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I have just reread Grover Smith's really prescient 1956 book, and I am
surprised to find what I had not remembered:  he was not at all
uncritical of Eliot, and he specifically held out as a problem that
Eliot's poetic vision "falters. . . because of its peculiar privacy,
which admits no wide sympathies."  He rather liked Sweeney and remarked,
"the Prufrockian temperament. .  . does not come off well when put
alongside the champions of fleshly joy." 

There often seems to be an assumption on this list that at some early
golden age Eliot was universally idealized and that contemporary
treatment has destroyed that shared cultural appreciation, but in fact
early reviews were extremely critical as often as not.  It would be hard
to find anyone more influential over a long period than Grover Smith, so
his 1956 book, with its balanced evaluation is especially interesting on
the topic that has been running here.

(One need not, of course, share a liking for Sweeney, who is now seen
from a feminist perspective as pretty bad, but the recognition that he
had vitality and sensuality and that that can be far more attractive
than the Eliot called an anchorite by one reviewer is apt.)
Cheers,
Nancy 


Carrol my RC experience confirms everything you say. Catholic theology
exists in a different dimension from catholic praxis. As children in
parochial school we girls had for role models veiled nuns who shaved
their heads and dressed in medieval habits. (We often peeked under our
nun's veil as she strolled the aisles of our classroom to see her shaved
head. There is a trick with a pencil I'm sure all catholic school kids
know that will lift the veil as she passes by.)

Here's another gem: when a girl was seen wearing patent-leather shoes a
nun would tell her to watch out for boys who could see up her skirt by
looking at reflections in her shiny shoes. And another: we were warned
not to jump over puddles because boys could see under our skirts. I
could go on and on! We all fasted during Lent and before communion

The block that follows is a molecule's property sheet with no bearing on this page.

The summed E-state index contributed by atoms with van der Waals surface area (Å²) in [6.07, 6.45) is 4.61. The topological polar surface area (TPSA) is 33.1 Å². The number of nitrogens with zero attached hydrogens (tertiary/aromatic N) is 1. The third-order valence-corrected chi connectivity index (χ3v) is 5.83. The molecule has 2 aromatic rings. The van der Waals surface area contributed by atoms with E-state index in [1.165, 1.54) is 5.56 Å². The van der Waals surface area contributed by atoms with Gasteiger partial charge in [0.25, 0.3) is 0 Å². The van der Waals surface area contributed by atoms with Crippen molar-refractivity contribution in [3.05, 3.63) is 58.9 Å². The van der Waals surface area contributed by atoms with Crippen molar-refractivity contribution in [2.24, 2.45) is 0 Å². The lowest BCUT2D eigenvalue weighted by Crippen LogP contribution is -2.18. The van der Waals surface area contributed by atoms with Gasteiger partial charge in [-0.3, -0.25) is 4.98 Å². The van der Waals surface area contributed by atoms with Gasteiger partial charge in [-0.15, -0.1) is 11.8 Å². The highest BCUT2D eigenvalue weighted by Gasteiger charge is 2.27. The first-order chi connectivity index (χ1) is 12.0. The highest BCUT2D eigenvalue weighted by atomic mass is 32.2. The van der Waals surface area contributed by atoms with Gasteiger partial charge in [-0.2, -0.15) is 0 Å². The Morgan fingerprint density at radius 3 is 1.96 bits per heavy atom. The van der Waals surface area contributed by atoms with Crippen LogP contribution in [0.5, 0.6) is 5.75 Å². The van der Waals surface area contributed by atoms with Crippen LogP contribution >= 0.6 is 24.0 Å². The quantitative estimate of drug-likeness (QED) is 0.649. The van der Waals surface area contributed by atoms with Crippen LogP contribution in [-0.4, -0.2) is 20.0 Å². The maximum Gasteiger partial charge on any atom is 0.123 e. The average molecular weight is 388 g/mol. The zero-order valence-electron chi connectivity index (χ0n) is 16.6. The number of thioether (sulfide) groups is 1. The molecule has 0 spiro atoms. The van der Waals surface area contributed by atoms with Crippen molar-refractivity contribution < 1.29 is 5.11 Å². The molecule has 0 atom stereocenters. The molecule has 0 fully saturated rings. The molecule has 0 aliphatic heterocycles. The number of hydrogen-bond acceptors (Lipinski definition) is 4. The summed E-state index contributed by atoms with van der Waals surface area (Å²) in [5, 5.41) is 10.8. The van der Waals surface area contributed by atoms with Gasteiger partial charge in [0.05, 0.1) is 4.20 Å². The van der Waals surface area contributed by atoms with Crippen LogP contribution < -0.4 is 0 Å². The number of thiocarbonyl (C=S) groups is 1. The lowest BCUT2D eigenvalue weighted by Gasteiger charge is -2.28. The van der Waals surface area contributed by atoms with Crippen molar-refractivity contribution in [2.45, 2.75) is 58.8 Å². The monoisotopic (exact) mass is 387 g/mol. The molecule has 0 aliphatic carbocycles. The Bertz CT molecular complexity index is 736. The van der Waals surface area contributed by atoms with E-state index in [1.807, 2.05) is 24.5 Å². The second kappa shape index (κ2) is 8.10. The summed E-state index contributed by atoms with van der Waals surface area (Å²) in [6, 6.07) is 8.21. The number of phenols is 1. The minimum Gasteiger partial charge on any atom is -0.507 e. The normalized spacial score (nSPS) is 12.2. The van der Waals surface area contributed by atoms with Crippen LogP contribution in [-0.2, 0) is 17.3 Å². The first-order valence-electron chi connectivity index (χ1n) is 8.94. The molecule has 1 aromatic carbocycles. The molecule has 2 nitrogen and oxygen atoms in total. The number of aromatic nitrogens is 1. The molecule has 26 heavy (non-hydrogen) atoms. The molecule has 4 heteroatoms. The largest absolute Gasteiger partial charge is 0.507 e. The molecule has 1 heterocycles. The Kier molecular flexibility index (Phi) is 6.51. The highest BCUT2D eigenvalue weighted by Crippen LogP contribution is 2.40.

(apparently food in the stomach would contaminate the holy wafer), and
self-denial of every sort was encouraged and praised. Enjoyment was a
no-no. Reading fashion magazines or going to the movies was seen as a
first step to perdition. If I heard the word modesty once I heard it a
million times. I know Eliot would have approved of encouraging shame
among young ladies simply for being females.

Judging by some of James Joyce's writings on the subject it's the same
in Ireland (many of our nuns were Irish). The church's grip on Irish
mores as I'm sure you know was a motivating force for his emigrating.
Diana



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From:  Carrol Cox <[log in to unmask]>
Reply-To:  "T. S. Eliot Discussion forum." <[log in to unmask]>
To:  [log in to unmask]
Subject:  Re: Fearing death by water
Date:  Mon, 13 Aug 2007 13:46:29 -0500
Peter Montgomery wrote:
>
> Nor will you find any such negative teaching in the Catholic Church.

You will find all sorts of things in the Catholic Church, and it is
absurd to say otherwise. You have millions of Catholics who are only
nominal. They got to Mass twice a year, count themselves as believers,
and don't let it interfere with either their religion or their morals.
You have millions who exactly fit the pattern Diana describes. Both of
these groups include large numbers of clergy as well as laypersons. You
have many whose theological understanding is extremely sophisticated,
and a majority but NOT all of these fit your formula, but a minority
even of these sophisticates are heavily  invested in negative teaching.
You have RC members whose thinking can't be distinguished from that of
the most benighted fundy bible-thumper and you have members who are more
atheistic than Diderot. You have those committed in both thought and
practice to libertarian theology and those berserkers who adhere to opus
dei. There used to be a wonderful priest (Father Joe Kelley, may his
tribe increase) at the Newman Center on the ISU campus. The fucking
bishop in Peoria (an opus-dei member) exiled him to a hole-in-the-wall
in western illinois (and even there he increased the size of the
congregation before dying of lung cance). He has been followed by two
priests who probably do belong in a mental hospital.  And then you have
RC members whose thought cannot rise beyond the level of one-line
insulting zingers without content on e-mail lists.

Carrol



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>>> Diana Manister <[log in to unmask]> 08/13/07 3:09 PM >>>